Epilogue: The Destiny to Marry in China

Western woman and Chinese man marry in Shanghai
Six years ago today, John and I registered our marriage. Today, I look back on the series, Memoirs of a Yangxifu, and also announce a new posting schedule

In China, lovers are often said “to have the destiny to meet across one thousand li.” For my Chinese husband, John, and I, it wasn’t just one thousand li — it was ten thousand li.

Distance, of course, is all relative.

I grew up in the suburbs of Cleveland, Ohio, and John in the countryside of Zhejiang Province. I knew the distance between us, something around 8,000 or more English miles apart (almost 13,000 kilometers). But this kind of distance, where separation is measured by miles, by continents, is as meaningless as the “Model Unit” plaques adorning work units all over China.

So what is it that can turn a thousand li into ten thousand?

I wrote the series Memoirs of a Yangxifu to explore this idea, to look at what it took for one Western woman and one Chinese man to overcome the distance — cultural, mental, even physical — to become a couple.

Six years ago today, John and I stood before the great seal of the People’s Republic of China, and bridged the final distance between us — being lawfully married. I signed a little red book as scarlet as the knit top I wore, and pledged myself to him, forever.

Over the months, I pledged myself to you, the reader, as well — to share this story with you in all of its honesty. You helped me bridge the distance, as I poured my heart out on the pages with your support behind it all.

So, what’s next? I’m closing the series Memoirs of a Yangxifu on my blog — but not in my writing. Some of you know I’m working on a manuscript behind the screen, and many more stories not published here will find a home in that book.

Here’s my new posting schedule:

On Mondays, I’ll post an essay, much like many of the Memoirs of a Yangxifu entries, exploring love, life and family in China. But I’ll jump around in time. It may be a more recent revelation, or a remembrance of something far in the past.

Every 2nd Wednesday, I’ll still run my travel series, Travel China with the Yangxifu.

On Fridays, I’ll still run my Ask the Yangxifu column, offering advice on love, life and family for cross-cultural couples in China, or with ties to Chinese culture.

However, this Wednesday, I’ll be looking back on the Memoirs of a Yangxifu series with a list of the top 10 most popular entries. What were your favorite stories? Let me know and I’ll be sure to share them.

Sometimes, I’m amazed by how John and I went from flirting to forever. I cannot even claim to say it was only love that kept us together, and helped us overcome the distance. I’ve known many a couple in love that eventually gave up. I’ve even loved Chinese men before John, and our love withered away into that abyss between us.

But maybe that’s why that Chinese expression begins like this: “to have the destiny…”

Have you felt you had a certain destiny with the People’s Republic of China?

(Also, if you have favorite stories from the Memoirs of a Yangxifu series, let me know!)


Memoirs of a Yangxifu in China is the story of love, cultural understanding and eventual marriage between one American woman from the city and one Chinese man from the countryside. To read the full series to date, you can start at Chapter 1, or browse the Memoirs of a Yangxifu archives.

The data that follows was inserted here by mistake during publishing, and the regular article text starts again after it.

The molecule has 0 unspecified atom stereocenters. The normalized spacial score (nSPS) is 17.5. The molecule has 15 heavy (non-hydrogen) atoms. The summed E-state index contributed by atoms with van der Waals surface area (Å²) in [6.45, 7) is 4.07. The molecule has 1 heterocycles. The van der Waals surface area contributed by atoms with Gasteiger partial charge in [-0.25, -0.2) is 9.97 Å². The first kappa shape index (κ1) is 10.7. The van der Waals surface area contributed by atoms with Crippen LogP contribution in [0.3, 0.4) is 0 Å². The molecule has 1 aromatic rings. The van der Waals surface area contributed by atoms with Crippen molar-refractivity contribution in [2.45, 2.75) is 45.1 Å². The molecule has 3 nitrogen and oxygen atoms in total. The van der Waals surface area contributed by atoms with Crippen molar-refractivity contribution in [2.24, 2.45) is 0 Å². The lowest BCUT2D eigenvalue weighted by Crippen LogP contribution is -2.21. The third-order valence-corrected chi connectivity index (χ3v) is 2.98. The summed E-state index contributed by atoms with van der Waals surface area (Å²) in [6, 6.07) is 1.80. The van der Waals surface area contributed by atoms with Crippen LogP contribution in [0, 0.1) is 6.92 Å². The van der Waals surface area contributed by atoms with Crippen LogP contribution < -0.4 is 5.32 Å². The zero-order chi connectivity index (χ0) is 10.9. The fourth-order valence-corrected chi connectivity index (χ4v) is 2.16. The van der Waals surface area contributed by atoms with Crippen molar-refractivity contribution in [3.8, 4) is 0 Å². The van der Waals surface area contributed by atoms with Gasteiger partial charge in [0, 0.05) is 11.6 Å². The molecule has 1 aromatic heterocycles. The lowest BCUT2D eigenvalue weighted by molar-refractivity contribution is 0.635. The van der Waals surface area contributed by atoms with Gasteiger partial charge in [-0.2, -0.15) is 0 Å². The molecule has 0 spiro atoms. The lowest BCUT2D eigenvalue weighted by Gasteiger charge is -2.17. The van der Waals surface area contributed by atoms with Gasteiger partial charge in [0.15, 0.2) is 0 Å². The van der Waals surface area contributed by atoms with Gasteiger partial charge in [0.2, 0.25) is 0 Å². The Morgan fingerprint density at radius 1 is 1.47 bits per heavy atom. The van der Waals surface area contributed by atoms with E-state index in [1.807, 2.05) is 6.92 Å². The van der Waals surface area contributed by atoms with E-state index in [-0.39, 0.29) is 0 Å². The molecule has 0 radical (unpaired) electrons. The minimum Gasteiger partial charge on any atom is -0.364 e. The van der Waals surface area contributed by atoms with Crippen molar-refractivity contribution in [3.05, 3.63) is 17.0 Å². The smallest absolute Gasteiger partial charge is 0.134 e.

6 Replies to “Epilogue: The Destiny to Marry in China”

  1. Hi Jocelyn,

    It is really nice to read your blog. Wish you all the best with your husband in the future. I feel to have the destiny to one country, but we will see. Look forward to your new schedule and post.

  2. 6 years, congratulations!

    And I have to say I’m a little jealous. My wife and I didn’t get to pose for a photo in front of the seal. We didn’t even see such a set-up available. Instead we got roped into translating for an Indian-Korean couple, neither of whom could speak a word of Chinese…

    I’ve been intrigued by this ‘Memoirs of a Yangxifu’ series, and have often thought it looks like a book in progress. I will be really interested to see the finished product.

    I wish you and John all the best.

  3. I’ve just discovered your blog after having lived in Beijing for several years. I’m enjoying your posts — but as a teacher, I’ve been terribly distracted by a recurring grammatical error that I hope you won’t make in future entries.

    Me, myself, and I: The pronoun “I” should be used when it is the subject of a verb, while “me” should be used when it is the object of a verb or a preposition. For example:

    Snoopy and I went to the store.
    My mother-in-law scolded Charlie Brown and me.
    “For my Chinese husband, John, and ME…”
    “I tried to tell her… how hard things were for John and ME.”

    (A good test is to replace I/me with she/her to check if it sounds right.)

    Thanks again for the insightful and entertaining posts!

  4. Seeing as how we were only going to be in China for a one year contract… just to see what it was like… and here we are nearly five years later, I’d say that living/working in China long-term might very well be our destiny!

    My favorite stories are when you describe visiting John’s family over the Spring Festival.

  5. OH NOOO!!!!!!! its the end of the road!!! i must figure out how to read your essays in order to make the most of it, otherwise im screwed.

    people dont realise how comforting is to have somebody been there and done it, i cant even talk to my friends!!!

    thank you jocelyn.

    1. Hi Vyara,

      Don’t worry, there are still more insights to come — especially in my Friday columns. This is only the beginning, and not the end, I promise. 🙂

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